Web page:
Furthermore, the relative weight of extrinsic and intrinsic curvatures is transparently presented in curvature potentials which we introduce using the parallel transport method. They are determined solely by geometry. In particular, we show that taking into account both the extrinsic potential and total curvature potential one could predict regions where TDs assemble without solving the corresponding equilibrium equations determining structural ordering. Thus, this new approach upgrades the existent ETCC mechanism50 which takes into account only the intrinsic contribution.


In simulations, we considered closed axisymmetric two-dimensional (2D) shells exhibiting spherical topology. Shell surface is assumed to be a surface of revolution with rotational symmetry about the z-axis within the Cartesian system (x, y, z), which is defined by the unit vectors (\({\overrightarrow{e}}_{x}\), \({\overrightarrow{e}}_{y}\), \({\overrightarrow{e}}_{z}\)). Such surfaces are constructed by the rotation of the profile curve about the \({\overrightarrow{e}}_{z}\) axis by an angle of φ = 2π. A generic point lying on an axisymmetric surface is given by50:

$$\overrightarrow{r}=\rho (s)\cos \,\varphi {\overrightarrow{e}}_{x}+\rho (s)\sin \,\varphi {\overrightarrow{e}}_{y}+z(s){\overrightarrow{e}}_{z},$$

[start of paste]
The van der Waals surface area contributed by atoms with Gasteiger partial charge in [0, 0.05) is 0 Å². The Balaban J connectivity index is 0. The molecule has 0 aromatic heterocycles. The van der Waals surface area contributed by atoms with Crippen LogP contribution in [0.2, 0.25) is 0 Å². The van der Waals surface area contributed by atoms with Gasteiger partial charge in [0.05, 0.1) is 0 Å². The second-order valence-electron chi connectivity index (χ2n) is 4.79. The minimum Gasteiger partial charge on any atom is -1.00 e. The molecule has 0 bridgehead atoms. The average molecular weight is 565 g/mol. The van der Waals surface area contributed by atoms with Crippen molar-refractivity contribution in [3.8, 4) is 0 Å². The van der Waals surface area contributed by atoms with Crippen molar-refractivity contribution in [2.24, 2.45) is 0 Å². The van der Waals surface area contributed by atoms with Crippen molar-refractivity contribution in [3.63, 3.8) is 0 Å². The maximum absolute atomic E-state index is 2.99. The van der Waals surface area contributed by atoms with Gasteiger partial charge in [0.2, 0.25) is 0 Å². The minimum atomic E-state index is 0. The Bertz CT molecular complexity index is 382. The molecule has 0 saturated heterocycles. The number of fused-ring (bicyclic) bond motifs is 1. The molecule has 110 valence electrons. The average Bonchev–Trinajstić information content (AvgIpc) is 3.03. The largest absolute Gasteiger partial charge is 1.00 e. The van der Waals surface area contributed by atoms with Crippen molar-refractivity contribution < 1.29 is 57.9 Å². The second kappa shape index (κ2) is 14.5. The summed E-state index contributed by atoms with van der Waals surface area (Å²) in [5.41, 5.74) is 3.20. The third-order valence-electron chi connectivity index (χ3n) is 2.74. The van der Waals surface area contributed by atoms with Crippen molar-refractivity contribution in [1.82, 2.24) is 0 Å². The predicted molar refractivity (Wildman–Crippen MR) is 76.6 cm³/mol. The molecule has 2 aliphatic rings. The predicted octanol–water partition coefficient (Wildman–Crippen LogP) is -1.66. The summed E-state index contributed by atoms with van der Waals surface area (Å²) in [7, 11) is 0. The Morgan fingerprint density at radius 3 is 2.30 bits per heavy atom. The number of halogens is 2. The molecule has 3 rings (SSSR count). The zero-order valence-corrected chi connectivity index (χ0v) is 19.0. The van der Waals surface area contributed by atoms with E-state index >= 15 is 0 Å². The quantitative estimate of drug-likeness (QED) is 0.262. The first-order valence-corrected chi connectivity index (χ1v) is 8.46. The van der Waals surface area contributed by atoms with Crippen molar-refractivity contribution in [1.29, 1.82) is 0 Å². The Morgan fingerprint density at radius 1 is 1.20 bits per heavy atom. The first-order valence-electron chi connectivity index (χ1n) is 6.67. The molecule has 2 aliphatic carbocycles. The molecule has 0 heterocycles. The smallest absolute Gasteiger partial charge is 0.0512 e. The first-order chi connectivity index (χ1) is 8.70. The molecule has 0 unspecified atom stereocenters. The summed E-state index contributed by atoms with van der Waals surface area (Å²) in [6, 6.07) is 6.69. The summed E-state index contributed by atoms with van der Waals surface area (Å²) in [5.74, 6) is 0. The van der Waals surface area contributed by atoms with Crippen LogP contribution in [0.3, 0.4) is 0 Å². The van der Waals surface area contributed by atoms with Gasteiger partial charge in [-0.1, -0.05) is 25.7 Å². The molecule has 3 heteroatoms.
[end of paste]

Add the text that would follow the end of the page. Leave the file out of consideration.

where ρ(s) and z(s) are the coordinates of the profile in the (ρ, z)-plane and s represents the arc length of the profile curve. On a surface of revolution, parallels and meridians are lines of principal curvature. We define that the principal directions (\({\overrightarrow{e}}_{1},\,{\overrightarrow{e}}_{2}\)) (see Eq. (1a)) point along meridians (φ = const) and parallels (s = const), respectively.

Calculation of profile curve

In order to calculate shell shapes within our hybrid Helfrich-Landau mesoscopic approach, we introduce an angle θ(s), which represents the angle of the tangent to the profile curve with the plane that is perpendicular to the axis of rotation \({\overrightarrow{e}}_{z}\). The profile curve of axisymmetric surface is calculated by50,70,71,72:

$$\rho (s)={\int }_{0}^{s}\,\cos \,\theta (s^{\prime} ){\rm{d}}s^{\prime} ,\,z(s)={\int }_{0}^{s}\,\sin \,\theta (s^{\prime} ){\rm{d}}s^{\prime} .$$

The boundary conditions for closed and smooth surfaces are as follows: θ(0) = 0, θ(Ls) = π, \(\rho (0)=\rho ({L}_{s})=0\), where Ls stands for the length of the profile curve50,70,71,72. Furthermore, the function describing the angle θ(s) is approximated by the Fourier series50,70,71,72:

$$\theta (s)={\theta }_{0}\frac{s}{{L}_{s}}+\mathop{\sum }\limits_{i=1}^{N}\,{a}_{i}\,\sin (\frac{\pi }{{L}_{s}}i\cdot s),$$

where N represents the number of Fourier modes, ai are the Fourier amplitudes, and \({\theta }_{0}=\theta ({L}_{s})=\pi \) is the angle at the north pole of the axisymmetric surface. The local principal curvatures C1 and C2 are given as \(\frac{d\theta (s)}{ds}\) and \(\frac{\sin \,\theta (s)}{\rho (s)}\), respectively50.